Jules Barbey d'Aurevilly

  • For in Paris, whenever God puts a pretty woman there (the streets), the Devil, in reply, immediately puts a fool to keep her

    Jules Barbey d'Aurevilly
  • In Paris, where raillery is so quick to throw emotion out the window, silence, in a roomful of clever people after a story, is the most flattering of all marks of success

    Jules Barbey d'Aurevilly
  • Extreme civilization robs crime of its frightful poetry, and prevents the writer from restoring it. That would be too dreadful, say those good souls who want everything to be prettified, even the horrible. In the name of philanthropy, imbecile criminologists reduce the punishment, and inept moralists the crime, and what is more they reduce the crime only in order to reduce the punishment. Yet the crimes of extreme civilization are undoubtedly more atrocious than those of extreme barbarism, by virtue of their refinement, of the corruption they imply and of their superior degree of intellectualism. ("A Woman's Vengeance")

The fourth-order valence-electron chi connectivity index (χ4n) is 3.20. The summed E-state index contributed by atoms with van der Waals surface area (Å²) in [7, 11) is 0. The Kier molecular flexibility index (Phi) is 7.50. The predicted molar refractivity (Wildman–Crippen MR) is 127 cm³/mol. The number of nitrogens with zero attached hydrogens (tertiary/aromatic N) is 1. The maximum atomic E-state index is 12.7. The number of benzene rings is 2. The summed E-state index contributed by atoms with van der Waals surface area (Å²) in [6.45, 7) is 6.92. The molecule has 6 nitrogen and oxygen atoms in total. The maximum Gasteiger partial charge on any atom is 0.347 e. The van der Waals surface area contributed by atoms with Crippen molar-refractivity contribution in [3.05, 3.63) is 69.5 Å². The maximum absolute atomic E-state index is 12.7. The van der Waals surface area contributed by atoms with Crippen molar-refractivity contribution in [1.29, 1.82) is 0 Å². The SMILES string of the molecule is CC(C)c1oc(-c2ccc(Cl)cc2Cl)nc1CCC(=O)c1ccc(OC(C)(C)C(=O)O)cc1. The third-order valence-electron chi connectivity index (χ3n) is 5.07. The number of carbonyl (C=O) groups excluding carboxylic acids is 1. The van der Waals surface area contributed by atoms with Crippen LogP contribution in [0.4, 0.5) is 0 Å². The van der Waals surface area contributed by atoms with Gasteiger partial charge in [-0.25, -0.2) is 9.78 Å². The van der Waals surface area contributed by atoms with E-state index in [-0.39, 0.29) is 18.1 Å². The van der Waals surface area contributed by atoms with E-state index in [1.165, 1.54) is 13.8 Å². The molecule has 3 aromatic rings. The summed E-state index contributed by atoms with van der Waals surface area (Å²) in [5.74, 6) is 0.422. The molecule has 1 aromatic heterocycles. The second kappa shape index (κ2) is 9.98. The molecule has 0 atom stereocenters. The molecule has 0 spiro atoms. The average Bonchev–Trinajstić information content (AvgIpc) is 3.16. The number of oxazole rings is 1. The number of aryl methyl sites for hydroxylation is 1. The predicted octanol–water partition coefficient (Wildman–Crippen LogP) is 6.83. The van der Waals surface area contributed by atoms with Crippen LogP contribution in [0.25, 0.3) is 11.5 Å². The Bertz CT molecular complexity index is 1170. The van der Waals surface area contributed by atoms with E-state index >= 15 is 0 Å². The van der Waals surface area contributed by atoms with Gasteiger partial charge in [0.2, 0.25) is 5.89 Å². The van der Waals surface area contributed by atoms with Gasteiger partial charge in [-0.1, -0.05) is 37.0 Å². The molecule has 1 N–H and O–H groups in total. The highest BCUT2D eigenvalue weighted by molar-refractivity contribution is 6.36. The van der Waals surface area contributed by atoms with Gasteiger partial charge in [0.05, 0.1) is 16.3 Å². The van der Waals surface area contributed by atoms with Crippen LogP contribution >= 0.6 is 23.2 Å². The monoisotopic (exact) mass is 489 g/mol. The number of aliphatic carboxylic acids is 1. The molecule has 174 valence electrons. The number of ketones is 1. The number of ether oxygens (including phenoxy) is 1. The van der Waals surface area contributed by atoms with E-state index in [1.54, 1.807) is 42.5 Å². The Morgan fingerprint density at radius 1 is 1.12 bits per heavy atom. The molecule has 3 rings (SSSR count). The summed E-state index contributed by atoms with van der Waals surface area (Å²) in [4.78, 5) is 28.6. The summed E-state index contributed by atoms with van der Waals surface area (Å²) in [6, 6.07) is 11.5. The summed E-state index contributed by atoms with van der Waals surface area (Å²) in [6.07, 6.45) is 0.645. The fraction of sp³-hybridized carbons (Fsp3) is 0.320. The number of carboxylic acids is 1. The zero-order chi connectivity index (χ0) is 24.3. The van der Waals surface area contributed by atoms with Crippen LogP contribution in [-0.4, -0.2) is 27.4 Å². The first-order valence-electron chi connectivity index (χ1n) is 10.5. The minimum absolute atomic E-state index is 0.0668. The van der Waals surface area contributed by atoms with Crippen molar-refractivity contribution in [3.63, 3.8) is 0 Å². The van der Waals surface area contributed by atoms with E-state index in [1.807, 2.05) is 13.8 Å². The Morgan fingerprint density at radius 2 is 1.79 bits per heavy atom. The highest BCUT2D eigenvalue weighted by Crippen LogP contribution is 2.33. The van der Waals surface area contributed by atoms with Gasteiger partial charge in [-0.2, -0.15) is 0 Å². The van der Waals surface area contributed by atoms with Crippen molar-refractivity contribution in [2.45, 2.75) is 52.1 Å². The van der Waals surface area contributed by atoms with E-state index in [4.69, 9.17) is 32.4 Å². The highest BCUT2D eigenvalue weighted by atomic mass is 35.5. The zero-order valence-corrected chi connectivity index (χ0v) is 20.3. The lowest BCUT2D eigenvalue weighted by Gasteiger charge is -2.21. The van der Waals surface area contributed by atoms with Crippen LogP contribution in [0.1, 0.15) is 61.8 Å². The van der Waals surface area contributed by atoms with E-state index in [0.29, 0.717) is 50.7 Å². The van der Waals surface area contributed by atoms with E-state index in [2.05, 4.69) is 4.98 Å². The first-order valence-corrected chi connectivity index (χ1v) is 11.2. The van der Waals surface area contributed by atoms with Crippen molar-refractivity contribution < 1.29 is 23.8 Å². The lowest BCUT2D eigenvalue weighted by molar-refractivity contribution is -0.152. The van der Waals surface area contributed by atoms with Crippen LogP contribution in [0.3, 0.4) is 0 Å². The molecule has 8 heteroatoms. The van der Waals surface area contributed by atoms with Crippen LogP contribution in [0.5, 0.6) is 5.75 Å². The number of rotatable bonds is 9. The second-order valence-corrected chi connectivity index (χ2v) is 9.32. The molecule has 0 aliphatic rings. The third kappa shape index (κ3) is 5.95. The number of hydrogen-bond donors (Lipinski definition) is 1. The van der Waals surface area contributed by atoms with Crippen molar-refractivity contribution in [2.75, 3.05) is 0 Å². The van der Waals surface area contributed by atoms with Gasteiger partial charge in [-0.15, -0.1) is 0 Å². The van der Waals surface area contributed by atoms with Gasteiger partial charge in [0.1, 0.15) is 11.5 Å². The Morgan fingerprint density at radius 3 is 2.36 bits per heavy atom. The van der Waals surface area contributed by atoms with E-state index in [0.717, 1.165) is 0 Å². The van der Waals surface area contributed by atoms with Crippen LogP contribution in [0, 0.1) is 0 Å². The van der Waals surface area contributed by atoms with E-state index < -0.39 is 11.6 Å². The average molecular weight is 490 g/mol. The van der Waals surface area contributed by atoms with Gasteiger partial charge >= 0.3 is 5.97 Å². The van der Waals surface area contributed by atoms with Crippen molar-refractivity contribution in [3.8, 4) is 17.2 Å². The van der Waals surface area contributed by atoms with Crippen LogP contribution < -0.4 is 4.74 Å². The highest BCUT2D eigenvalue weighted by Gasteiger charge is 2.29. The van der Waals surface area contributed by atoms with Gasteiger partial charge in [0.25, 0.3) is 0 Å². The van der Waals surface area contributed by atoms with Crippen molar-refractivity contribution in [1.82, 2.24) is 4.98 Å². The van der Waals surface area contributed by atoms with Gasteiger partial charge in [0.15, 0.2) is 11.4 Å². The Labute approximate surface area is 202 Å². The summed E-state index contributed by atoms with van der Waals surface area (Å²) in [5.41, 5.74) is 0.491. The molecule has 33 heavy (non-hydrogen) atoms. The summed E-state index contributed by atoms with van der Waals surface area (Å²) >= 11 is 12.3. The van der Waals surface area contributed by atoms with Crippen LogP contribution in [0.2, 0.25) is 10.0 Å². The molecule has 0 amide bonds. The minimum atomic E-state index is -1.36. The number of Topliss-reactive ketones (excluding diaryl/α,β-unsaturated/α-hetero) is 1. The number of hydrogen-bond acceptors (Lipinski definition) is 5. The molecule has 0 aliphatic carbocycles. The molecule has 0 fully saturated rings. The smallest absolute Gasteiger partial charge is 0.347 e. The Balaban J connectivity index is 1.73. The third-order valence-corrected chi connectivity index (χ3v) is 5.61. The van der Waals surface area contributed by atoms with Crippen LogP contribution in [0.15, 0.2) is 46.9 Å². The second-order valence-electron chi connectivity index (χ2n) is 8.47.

Jules Barbey d'Aurevilly
  • He had a reputation in society as a man with a lively wit, whose gaiety was pleasant and formidable – which all gaiety must be in a society which would despise you if, while amusing it, you did not make it tremble a little. ("A Woman's Vengeance")

    Jules Barbey d'Aurevilly
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